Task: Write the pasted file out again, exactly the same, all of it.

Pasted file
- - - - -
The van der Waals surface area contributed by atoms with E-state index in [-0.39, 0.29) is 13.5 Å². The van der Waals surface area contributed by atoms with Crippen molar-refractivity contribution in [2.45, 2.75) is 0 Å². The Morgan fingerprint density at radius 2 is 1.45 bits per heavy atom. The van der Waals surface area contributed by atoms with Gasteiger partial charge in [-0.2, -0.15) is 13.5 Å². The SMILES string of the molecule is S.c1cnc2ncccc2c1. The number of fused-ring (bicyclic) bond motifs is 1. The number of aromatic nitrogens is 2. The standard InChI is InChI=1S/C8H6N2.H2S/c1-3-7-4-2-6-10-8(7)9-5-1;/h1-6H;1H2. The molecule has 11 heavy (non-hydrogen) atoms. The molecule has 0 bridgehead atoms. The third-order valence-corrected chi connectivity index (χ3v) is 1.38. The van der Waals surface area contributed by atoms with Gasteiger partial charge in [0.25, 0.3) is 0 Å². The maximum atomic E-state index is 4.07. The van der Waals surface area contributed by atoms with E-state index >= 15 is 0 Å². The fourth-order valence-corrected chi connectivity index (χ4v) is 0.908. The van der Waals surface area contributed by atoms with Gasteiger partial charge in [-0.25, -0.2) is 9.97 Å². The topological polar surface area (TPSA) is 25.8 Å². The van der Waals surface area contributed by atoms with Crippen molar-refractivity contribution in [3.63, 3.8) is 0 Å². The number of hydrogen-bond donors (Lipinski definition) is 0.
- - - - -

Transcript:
The van der Waals surface area contributed by atoms with E-state index in [-0.39, 0.29) is 13.5 Å². The van der Waals surface area contributed by atoms with Crippen molar-refractivity contribution in [2.45, 2.75) is 0 Å². The Morgan fingerprint density at radius 2 is 1.45 bits per heavy atom. The van der Waals surface area contributed by atoms with Gasteiger partial charge in [-0.2, -0.15) is 13.5 Å². The SMILES string of the molecule is S.c1cnc2ncccc2c1. The number of fused-ring (bicyclic) bond motifs is 1. The number of aromatic nitrogens is 2. The standard InChI is InChI=1S/C8H6N2.H2S/c1-3-7-4-2-6-10-8(7)9-5-1;/h1-6H;1H2. The molecule has 11 heavy (non-hydrogen) atoms. The molecule has 0 bridgehead atoms. The third-order valence-corrected chi connectivity index (χ3v) is 1.38. The van der Waals surface area contributed by atoms with Gasteiger partial charge in [0.25, 0.3) is 0 Å². The maximum atomic E-state index is 4.07. The van der Waals surface area contributed by atoms with E-state index >= 15 is 0 Å². The fourth-order valence-corrected chi connectivity index (χ4v) is 0.908. The van der Waals surface area contributed by atoms with Gasteiger partial charge in [-0.25, -0.2) is 9.97 Å². The topological polar surface area (TPSA) is 25.8 Å². The van der Waals surface area contributed by atoms with Crippen molar-refractivity contribution in [3.63, 3.8) is 0 Å². The number of hydrogen-bond donors (Lipinski definition) is 0.